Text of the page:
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'Texas really started the whole revolution' | State continues to lead the US semiconductor chip industry

Semiconductor chips make modern technology function. Almost all of them are as small as a speck of dust.

Mike Marut (KVUE)

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Published: 6:37 AM CDT September 9, 2022
Updated: 10:13 AM CDT September 9, 2022

Semiconductors have dominated headlines since the pandemic started in March 2020, most commonly in reference to the global chip shortage. The microscopic computer chips control the creature comforts of modern society as well as lead national security, from the touchscreens on our phones to the navigation systems on war missiles.

"I've learned that basically everything with an on-off switch has chips in it," Sen. John Cornyn (R-Texas) said.

Cornyn's not wrong. For example, the car you drive has thousands of semiconductor chips controlling pretty much every single major function, from the brightness of the radio display to updating the digital odometer. They are the fourth-most traded good in the world behind crude oil, processed oil and cars.

Texas has a deep history in the semiconductor industry. The creator of the modern semiconductor chip made the first integrated circuit in the Dallas-Fort Worth area. And a group of semiconductor industry leaders under the name SEMATECH called Austin home.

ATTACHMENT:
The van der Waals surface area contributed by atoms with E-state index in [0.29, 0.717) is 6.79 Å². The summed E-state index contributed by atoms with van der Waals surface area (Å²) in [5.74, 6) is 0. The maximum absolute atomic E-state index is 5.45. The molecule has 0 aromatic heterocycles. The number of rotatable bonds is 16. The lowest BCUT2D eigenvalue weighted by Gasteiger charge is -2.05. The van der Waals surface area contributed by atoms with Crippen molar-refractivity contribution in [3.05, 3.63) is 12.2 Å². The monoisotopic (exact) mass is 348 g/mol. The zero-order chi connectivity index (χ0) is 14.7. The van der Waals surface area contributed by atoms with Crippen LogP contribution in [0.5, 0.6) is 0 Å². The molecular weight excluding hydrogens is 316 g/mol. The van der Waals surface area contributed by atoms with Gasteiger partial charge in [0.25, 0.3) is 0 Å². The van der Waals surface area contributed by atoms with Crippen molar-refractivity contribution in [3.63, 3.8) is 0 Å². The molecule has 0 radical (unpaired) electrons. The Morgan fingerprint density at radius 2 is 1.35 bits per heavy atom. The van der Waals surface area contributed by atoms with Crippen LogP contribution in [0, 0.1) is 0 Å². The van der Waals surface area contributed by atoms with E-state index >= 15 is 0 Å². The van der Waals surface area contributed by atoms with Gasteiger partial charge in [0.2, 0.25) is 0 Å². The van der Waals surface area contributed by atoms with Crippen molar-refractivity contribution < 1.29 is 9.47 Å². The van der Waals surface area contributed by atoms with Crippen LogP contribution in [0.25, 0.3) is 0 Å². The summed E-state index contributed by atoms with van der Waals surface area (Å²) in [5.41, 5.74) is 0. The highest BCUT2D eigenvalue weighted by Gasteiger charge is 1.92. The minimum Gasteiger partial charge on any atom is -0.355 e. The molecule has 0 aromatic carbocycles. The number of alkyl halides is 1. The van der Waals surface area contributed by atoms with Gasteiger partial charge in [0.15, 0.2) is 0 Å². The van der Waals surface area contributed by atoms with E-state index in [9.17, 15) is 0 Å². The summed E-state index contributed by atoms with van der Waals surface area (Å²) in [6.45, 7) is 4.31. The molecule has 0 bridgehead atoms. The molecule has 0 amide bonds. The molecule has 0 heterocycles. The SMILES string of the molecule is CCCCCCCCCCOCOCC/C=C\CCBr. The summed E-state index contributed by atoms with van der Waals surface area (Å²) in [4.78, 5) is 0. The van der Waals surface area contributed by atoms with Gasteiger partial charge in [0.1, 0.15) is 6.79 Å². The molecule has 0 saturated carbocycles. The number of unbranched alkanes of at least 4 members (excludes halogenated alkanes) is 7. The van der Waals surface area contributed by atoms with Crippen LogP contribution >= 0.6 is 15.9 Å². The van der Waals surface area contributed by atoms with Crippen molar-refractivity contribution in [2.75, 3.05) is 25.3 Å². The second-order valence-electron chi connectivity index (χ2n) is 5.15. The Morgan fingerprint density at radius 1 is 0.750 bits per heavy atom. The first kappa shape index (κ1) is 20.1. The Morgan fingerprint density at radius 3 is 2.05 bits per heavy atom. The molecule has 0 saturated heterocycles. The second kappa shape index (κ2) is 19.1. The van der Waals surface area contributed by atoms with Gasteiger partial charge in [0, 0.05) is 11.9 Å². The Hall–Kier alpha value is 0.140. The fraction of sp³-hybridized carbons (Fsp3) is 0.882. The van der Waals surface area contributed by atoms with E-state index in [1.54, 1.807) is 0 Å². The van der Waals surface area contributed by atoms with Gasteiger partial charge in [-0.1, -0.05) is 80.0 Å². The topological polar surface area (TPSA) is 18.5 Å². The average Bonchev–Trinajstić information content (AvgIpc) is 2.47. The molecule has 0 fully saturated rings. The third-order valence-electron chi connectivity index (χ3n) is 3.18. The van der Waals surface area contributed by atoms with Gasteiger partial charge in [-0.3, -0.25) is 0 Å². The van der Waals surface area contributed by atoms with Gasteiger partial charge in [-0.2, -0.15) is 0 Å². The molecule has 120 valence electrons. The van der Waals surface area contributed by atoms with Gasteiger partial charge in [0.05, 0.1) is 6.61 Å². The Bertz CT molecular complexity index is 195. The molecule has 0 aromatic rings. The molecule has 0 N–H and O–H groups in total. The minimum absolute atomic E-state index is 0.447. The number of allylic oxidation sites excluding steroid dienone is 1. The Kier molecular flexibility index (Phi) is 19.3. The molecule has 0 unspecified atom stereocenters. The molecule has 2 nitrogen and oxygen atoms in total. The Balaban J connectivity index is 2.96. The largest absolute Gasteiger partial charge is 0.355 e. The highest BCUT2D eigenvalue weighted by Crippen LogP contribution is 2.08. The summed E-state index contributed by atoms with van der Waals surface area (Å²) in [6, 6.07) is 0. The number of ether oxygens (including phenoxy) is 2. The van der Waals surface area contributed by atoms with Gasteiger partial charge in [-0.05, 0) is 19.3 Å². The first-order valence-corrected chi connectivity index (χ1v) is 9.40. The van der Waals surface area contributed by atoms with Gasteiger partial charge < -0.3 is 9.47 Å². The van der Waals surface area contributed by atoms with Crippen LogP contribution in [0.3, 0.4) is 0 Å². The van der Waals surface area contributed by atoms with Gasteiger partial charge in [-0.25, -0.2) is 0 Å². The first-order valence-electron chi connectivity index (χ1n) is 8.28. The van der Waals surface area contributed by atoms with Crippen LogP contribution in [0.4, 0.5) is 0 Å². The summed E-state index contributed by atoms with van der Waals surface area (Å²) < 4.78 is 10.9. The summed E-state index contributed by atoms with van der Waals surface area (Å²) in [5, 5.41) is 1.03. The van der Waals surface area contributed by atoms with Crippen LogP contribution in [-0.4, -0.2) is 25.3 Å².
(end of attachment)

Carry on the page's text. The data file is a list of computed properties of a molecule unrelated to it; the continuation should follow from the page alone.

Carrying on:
"In the '90s, there was an organization called SEMATECH that operated out of Central Texas, and it really was a consortium of new technologies to support the industry all over the world," said Robb Misso, the VP of CelLink Corporation. "It was something that we were very proud of."

Despite the near-constant semiconductor headlines, leaders in the industry say many don't comprehend how wide-reaching and important the sector has become.

"The semiconductor ecosystem [includes] many important parts of our economy. For example: cloud represented by companies like Microsoft and Google, consumer electronics are represented by Apple and companies like that. And then even electric cars [are] represented by companies like Tesla, which have a lot of compute. So a car is no longer just a vehicle, it is also a computing device in many ways because it has a lot of sensors," said Dr. SV Sreenivasan, the head of the Texas Institute of Electronics at the University of Texas at Austin.

"All of these important industries – automotive, cloud, [artificial intelligence], consumer electronics and even areas like industrial electronics and health care applications like wearables and then aerospace – these are all areas where semiconductor fabrication is a very important driver for all of these things," Sreenivasan added. "This is not just a supply chain issue. It's also staying at the leading edge because, you know, if you fall behind in the way these chips are made, then the entire ecosystem suffers."

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